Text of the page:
Found 2566 Hypotheses across 257 Pages (0.029 seconds)
  1. The socialization of female children is accomplished more easily than the socialization of males (4).Welch, Michael R. - Sex differences in the ease of socialization: an analysis of the efficiency ..., 1981 - 7 Variables

    This study examines differences in the ease of socialization for male and female children in preindustrial societies. Results support the hypothesis that the socialization of females is accomplished more easily than the socialization of males.

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  2. Female children will exhibit higher levels of anxiety related to performance of nurturant behavior than will male children (19).Welch, Michael R. - Sex differences in socialization anxiety, 1979 - 2 Variables

    Authors look for associations between the gender of children and several dimensions of socialization anxiety.

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  3. Pressure for obedience to social norms will be positively associated with cultural complexity (206).Zern, David - The use of discipline in socialization: its relationship to cognitive complexity, 1981 - 2 Variables

    This study examines the relationship between disciplining children and cognitive complexity. 1027 relationships between individual variable pairs are tested, and a significant portion support an association between pressure for obedience to social norms and complexity. Additional socialization variables are considered; gender and age differences are also discussed.

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  4. Females will exhibit higher mean levels of anxiety associated with compliant or obedient patterns of behaviors (19).Welch, Michael R. - Sex differences in socialization anxiety, 1979 - 2 Variables

    Authors look for associations between the gender of children and several dimensions of socialization anxiety.

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  5. Male children will display higher mean levels of anxiety about self-reliance than female children (19).Welch, Michael R. - Sex differences in socialization anxiety, 1979 - 2 Variables

    Authors look for associations between the gender of children and several dimensions of socialization anxiety.

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  6. "Frequency of Theft is also positively correlated with socialization anxiety during the period of childhood with respect to the following areas of training: Responsibility, Self-Reliance, Achievement and Obedience" (296).Bacon, Margaret K. - A cross-cultural study of correlates of crime, 1963 - 5 Variables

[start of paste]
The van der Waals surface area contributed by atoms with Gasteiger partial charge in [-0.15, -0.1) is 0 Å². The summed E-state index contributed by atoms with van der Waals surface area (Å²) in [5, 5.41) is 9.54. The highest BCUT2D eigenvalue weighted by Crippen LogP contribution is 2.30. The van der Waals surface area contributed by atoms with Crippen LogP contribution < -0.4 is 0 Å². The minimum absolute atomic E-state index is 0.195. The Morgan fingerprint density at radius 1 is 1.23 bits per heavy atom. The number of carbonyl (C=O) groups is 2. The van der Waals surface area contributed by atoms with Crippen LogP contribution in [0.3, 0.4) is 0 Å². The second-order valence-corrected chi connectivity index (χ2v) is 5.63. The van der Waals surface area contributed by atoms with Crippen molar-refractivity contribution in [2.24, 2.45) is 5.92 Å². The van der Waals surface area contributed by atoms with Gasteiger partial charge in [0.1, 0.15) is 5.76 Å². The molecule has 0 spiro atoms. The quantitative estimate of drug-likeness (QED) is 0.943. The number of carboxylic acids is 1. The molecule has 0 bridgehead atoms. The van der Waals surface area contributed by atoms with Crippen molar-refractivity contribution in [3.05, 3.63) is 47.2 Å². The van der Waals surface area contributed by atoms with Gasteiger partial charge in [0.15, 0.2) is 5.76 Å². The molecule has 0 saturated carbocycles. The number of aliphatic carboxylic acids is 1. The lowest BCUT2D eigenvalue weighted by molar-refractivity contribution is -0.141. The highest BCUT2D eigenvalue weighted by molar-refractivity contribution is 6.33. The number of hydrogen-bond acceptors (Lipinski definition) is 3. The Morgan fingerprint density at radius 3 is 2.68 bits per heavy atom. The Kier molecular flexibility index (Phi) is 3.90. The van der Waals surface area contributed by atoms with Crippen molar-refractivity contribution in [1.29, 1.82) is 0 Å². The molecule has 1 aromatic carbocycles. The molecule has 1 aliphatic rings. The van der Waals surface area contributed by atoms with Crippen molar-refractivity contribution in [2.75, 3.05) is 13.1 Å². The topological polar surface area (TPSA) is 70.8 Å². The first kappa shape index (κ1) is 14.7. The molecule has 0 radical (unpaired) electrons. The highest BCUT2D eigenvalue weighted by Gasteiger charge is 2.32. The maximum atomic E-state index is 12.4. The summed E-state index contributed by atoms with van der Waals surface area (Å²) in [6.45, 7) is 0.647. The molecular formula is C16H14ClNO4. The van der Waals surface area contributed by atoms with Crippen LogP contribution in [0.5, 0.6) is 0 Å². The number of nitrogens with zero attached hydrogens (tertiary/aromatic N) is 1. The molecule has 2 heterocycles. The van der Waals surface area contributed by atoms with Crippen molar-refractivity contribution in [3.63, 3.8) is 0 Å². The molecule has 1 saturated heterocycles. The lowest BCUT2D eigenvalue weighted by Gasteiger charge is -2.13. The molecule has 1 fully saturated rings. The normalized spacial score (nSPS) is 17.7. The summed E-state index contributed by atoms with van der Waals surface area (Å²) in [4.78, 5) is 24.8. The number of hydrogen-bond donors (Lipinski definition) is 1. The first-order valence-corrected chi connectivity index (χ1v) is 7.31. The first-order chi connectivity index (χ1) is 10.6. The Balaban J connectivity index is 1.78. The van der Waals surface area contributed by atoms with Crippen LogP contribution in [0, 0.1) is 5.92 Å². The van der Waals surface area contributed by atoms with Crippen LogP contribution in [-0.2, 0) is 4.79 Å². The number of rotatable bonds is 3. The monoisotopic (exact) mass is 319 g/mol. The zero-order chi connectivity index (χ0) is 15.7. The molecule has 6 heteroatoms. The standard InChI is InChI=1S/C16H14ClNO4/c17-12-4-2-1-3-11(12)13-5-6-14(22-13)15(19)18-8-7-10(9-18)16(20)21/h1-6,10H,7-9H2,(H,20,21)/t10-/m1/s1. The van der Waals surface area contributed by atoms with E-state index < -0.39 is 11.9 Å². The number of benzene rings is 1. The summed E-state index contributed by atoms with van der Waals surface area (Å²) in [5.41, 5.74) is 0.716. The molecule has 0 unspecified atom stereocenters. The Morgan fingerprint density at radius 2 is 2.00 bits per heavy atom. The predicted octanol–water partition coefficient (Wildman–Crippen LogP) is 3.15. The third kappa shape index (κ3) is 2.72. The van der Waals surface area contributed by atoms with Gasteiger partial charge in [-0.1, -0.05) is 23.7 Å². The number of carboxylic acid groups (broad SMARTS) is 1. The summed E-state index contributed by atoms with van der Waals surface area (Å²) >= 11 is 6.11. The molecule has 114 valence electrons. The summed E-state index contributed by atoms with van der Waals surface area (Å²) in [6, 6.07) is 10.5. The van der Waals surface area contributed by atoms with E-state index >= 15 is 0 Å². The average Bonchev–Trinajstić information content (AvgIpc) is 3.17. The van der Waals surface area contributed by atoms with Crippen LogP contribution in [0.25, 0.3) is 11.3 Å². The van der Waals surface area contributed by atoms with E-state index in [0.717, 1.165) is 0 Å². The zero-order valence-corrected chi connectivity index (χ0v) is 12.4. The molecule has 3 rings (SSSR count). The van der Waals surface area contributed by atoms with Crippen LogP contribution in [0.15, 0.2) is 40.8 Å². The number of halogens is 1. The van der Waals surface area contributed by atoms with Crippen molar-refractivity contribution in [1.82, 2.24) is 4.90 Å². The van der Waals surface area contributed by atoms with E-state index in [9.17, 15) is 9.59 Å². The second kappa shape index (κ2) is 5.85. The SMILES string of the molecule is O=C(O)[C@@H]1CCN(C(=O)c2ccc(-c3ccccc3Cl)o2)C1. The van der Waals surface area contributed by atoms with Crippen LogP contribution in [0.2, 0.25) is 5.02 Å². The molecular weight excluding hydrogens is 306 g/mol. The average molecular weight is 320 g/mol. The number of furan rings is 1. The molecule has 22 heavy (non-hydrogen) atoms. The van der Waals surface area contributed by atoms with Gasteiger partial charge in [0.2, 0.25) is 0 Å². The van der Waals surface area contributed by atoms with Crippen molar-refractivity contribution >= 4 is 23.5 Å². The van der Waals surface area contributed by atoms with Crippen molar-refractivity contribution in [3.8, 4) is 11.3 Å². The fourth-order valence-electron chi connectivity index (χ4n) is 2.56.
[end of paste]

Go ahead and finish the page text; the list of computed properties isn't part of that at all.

Causal factors to the development of crime are examined. Frequency of theft and personal crime are tested against these causal factors in a search for correlations.

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  7. African societies place greater emphasis on the inculcation of independence, self-reliance, and nurturance than do non-African societies (11).Welch, Michael R. - Childhood socialization differences in african and nonafrican societies, 1978 - 7 Variables

    This study compares child socialization emphases in African and non-African societies. Results show that differences in child socialization are neglibible.

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  8. Patrilocality will be positively associated with men's training for obedience (p. 312).Low, Bobbi S. - Cross-cultural patterns in the training of children: an evolutionary perspective, 1989 - 3 Variables

    This article offers a behavioral ecological approach to the study of child training practicies. Gender differences in child training are discussed in light of evolutionary theory, and the author suggests training is likely tailored to promote the reproductive success of each gender. Generally, boys are trained to be more aggressive, stronger, and self-reliant; girls are trained to be more hard-working, responsible, obedient, and sexually restrained. Gender differences in child training frequently vary with degree of polygyny and/or social stratification in a society.

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  9. Mean levels of achievement anxiety will be higher for male than for female children (19).Welch, Michael R. - Sex differences in socialization anxiety, 1979 - 2 Variables

    Authors look for associations between the gender of children and several dimensions of socialization anxiety.

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  10. Greater control of resources by women will be negatvely associated with obedience training for females (p. 313).Low, Bobbi S. - Cross-cultural patterns in the training of children: an evolutionary perspective, 1989 - 3 Variables

    This article offers a behavioral ecological approach to the study of child training practicies. Gender differences in child training are discussed in light of evolutionary theory, and the author suggests training is likely tailored to promote the reproductive success of each gender. Generally, boys are trained to be more aggressive, stronger, and self-reliant; girls are trained to be more hard-working, responsible, obedient, and sexually restrained. Gender differences in child training frequently vary with degree of polygyny and/or social stratification in a society.

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